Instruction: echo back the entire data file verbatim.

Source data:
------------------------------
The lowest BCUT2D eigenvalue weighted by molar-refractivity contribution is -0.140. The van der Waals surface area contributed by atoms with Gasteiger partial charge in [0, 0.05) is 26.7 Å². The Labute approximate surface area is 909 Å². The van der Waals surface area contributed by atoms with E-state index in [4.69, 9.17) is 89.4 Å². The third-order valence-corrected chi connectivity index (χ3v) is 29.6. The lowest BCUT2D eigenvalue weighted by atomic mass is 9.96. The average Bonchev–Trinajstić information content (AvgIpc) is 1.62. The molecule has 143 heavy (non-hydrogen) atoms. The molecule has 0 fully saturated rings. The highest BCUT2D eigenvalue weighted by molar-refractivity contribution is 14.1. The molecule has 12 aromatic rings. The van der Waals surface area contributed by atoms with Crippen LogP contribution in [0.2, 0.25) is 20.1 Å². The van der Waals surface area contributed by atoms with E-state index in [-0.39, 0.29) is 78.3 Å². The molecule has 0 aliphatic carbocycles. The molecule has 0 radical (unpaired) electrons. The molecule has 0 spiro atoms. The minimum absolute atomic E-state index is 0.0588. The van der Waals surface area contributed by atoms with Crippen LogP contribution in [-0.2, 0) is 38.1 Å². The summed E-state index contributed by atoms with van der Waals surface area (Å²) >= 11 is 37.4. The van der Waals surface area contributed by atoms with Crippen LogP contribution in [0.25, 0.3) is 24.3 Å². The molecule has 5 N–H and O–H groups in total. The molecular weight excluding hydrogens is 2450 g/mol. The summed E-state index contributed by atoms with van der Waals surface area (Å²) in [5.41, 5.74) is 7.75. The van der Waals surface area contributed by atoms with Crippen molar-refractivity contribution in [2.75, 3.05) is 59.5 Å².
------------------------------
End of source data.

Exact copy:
The lowest BCUT2D eigenvalue weighted by molar-refractivity contribution is -0.140. The van der Waals surface area contributed by atoms with Gasteiger partial charge in [0, 0.05) is 26.7 Å². The Labute approximate surface area is 909 Å². The van der Waals surface area contributed by atoms with E-state index in [4.69, 9.17) is 89.4 Å². The third-order valence-corrected chi connectivity index (χ3v) is 29.6. The lowest BCUT2D eigenvalue weighted by atomic mass is 9.96. The average Bonchev–Trinajstić information content (AvgIpc) is 1.62. The molecule has 143 heavy (non-hydrogen) atoms. The molecule has 0 fully saturated rings. The highest BCUT2D eigenvalue weighted by molar-refractivity contribution is 14.1. The molecule has 12 aromatic rings. The van der Waals surface area contributed by atoms with Crippen LogP contribution in [0.2, 0.25) is 20.1 Å². The van der Waals surface area contributed by atoms with E-state index in [-0.39, 0.29) is 78.3 Å². The molecule has 0 aliphatic carbocycles. The molecule has 0 radical (unpaired) electrons. The molecule has 0 spiro atoms. The minimum absolute atomic E-state index is 0.0588. The van der Waals surface area contributed by atoms with Crippen LogP contribution in [-0.2, 0) is 38.1 Å². The summed E-state index contributed by atoms with van der Waals surface area (Å²) >= 11 is 37.4. The van der Waals surface area contributed by atoms with Crippen LogP contribution in [0.25, 0.3) is 24.3 Å². The molecule has 5 N–H and O–H groups in total. The molecular weight excluding hydrogens is 2450 g/mol. The summed E-state index contributed by atoms with van der Waals surface area (Å²) in [5.41, 5.74) is 7.75. The van der Waals surface area contributed by atoms with Crippen molar-refractivity contribution in [2.75, 3.05) is 59.5 Å².